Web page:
Here's another [2]. An engineer thinks that equations are an approximation to reality. A physicist thinks reality is an approximation to equations. A mathematician doesn't care.

Another indictment of physics style is the following [4]. After taking a course in mathematical physics, a student wanted to know the real difference between mathematicians and physicists. His professor summarized it nicely. "A physicist is someone who averages the first 3 terms of a divergent series."

The computer scientists among you will like this definition. A physicist is a programmer who writes a database application in Fortran.

When I made the transition from physicist to materials scientist, I coined my own definition. A physicist is the type of scientist who tries to find "steel" in the Periodic Table.

1. Peter Rodgers, "A Touch Too Much," Nature Physics, vol. 3, no. 1 (Jan., 2007), p. 9
2. Susan Stepney, "Engineer, Scientist, Mathematician."
3. Mathematical Jokes (mathmos.net)
4. Benjamin Jones, "Difference between a mathematician and a physicist."

January 29, 2007

The Mathematics of Class Division

Barrons, in its January 15, 2007, issue, reported that the five major New York brokerage firms (Lehman Brothers, Merrill Lynch, Goldman Sachs, Morgan Stanley and Bear Sterns) made bonus payments to their employees totaling 36 billion dollars. As a calibration point, this is the same as the gross domestic product of Vietnam.

The Gini coefficient is a statistical parameter for measuring the inequality of distribution. It is named after the Italian statistician, Corrado Gini, who published it in 1912. Formally, it's a ratio that compares areas between the actual distribution curve and a uniform distribution curve. It's easier to relate what it means. When everyone shares equally in some measure (income, wealth), the Gini coefficient is zero. When one person has everything, and the rest have nothing, the Gini coefficient is one.

Charles Wheelan, a Ph.D economist, has posted an article recently that summarizes the Gini coefficient for various countries

• Japan 0.25
• Sweden 0.25
• India 0.33
• The United States (1970) 0.39
• The United States (2005) 0.47
• Brazil 0.58

Whelan, who was in Brazil at the time the Wall Street bonuses were announced, waxes philosophically about these values. He fears that if there is too large of a gap between the rich and the poor, and the poor see no likely route to the good life, social order will break down and criminal activity will increase. Whelan saw this is Brazil. Just before he arrived, a tourist bus, en route from Rio de Janeiro's airport to upscale hotels, was hijacked and robbed in broad daylight. The murder rate in Brazil is five times that of New York City.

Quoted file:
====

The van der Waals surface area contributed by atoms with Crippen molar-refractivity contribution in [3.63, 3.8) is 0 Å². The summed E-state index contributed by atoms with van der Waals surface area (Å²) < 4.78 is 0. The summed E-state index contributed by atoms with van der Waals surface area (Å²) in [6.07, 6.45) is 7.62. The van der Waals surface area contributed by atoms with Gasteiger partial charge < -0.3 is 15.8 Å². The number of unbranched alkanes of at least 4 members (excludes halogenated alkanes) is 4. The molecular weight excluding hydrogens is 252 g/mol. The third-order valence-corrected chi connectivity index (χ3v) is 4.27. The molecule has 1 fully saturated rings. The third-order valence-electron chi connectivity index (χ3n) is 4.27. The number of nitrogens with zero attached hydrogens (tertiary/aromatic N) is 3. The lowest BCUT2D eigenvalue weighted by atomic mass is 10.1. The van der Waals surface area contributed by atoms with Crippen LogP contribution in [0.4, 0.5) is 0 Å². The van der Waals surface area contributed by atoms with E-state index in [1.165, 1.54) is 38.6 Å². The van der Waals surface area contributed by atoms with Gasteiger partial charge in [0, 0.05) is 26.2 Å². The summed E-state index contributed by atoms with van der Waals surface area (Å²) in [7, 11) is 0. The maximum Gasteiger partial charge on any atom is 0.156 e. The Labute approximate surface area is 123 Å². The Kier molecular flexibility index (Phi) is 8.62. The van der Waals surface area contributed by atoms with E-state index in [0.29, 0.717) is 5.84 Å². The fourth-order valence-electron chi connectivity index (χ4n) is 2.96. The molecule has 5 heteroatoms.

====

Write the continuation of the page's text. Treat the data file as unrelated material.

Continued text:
Whelan references a survey by Cornell University economist Robert Frank that shows that we care more about how much money we have relative to others than the actual amount of money we have. Frank found that most Americans would prefer to earn $100,000 a year relative to everyone else's $85,000 a year, rather than earning $110,000 a year while everyone else earns $200,000 a year. I think there's actually more economics than envy at work here. With a fixed supply of goods and services, inflation will quickly erode your $110,000 a year lifestyle relative to those earning $200,000 a year.

1. Gini coefficient (Wikipedia).
2. Charles Wheelan, "Why Income Inequality Matters." (Yahoo Finance).

January 26, 2007

Geothermal Energy

Geothermal energy is responsible for less than one percent of US electrical generation, but a recent report by a panel of experts says that this can be increased to ten percent (100 gigawatts) by 2050. Of course, since this was a federal report, sponsored by the U.S. Department of Energy, this eighteen member panel needed to say this in 400 pages [1]! In its simplest implementation, geothermal energy is harvested by pumping water into fractured rock deep underground. The water is heated by the rock, and the resulting steam or hot water is extracted to the surface to generate electricity. Cooled water is then pumped back underground to complete the cycle.

Jefferson Tester, the H.P. Meissner Professor of Chemical Engineering at the Massachusetts Institute of Technology, and chairman of the panel, says that "The federal government hasn't supported broad national assessments of Earth-based resources since the late 1970s." [2] Tester also stated that "... Heat mining can be economical in the short term, based on a global analysis of existing geothermal systems, an assessment of the total U.S. resource, and continuing improvements in deep-drilling and reservoir stimulation technology." [3]

The panel recommended an investment of about a billion dollars from public and private sources in the next fifteen years in order to make an impact by 2050. This is roughly the price of only one clean coal plant. Chuck Kutscher, a Principal Engineer and Group Manager at the Center for Buildings and Thermal Systems of the US National Renewable Energy Laboratory says that the emission-free aspect of geothermal energy is one of its selling points [3]. Kutscher was not a panel member.

What physical properties of the earth are important to this technology? Foremost among these is the temperature gradient of about 25oC per kilometer. This gradient, of course, arises from the Earth's molten core with an estimated temperature of about 6000oC. At the heat extraction point, the thermal conductivity and specific heat of the surrounding rock is important. The average thermal conductivity of the Earth's crust is 1.7 W/m/K, and the specific heat of typical rock is 1260 J/kg/K.

Are there any hidden environmental issues? One commentary on the report asks the following questions:

• How much will this project, generating 100 gigawatts, cool the Earth's core?
• What sustains the heat in the core?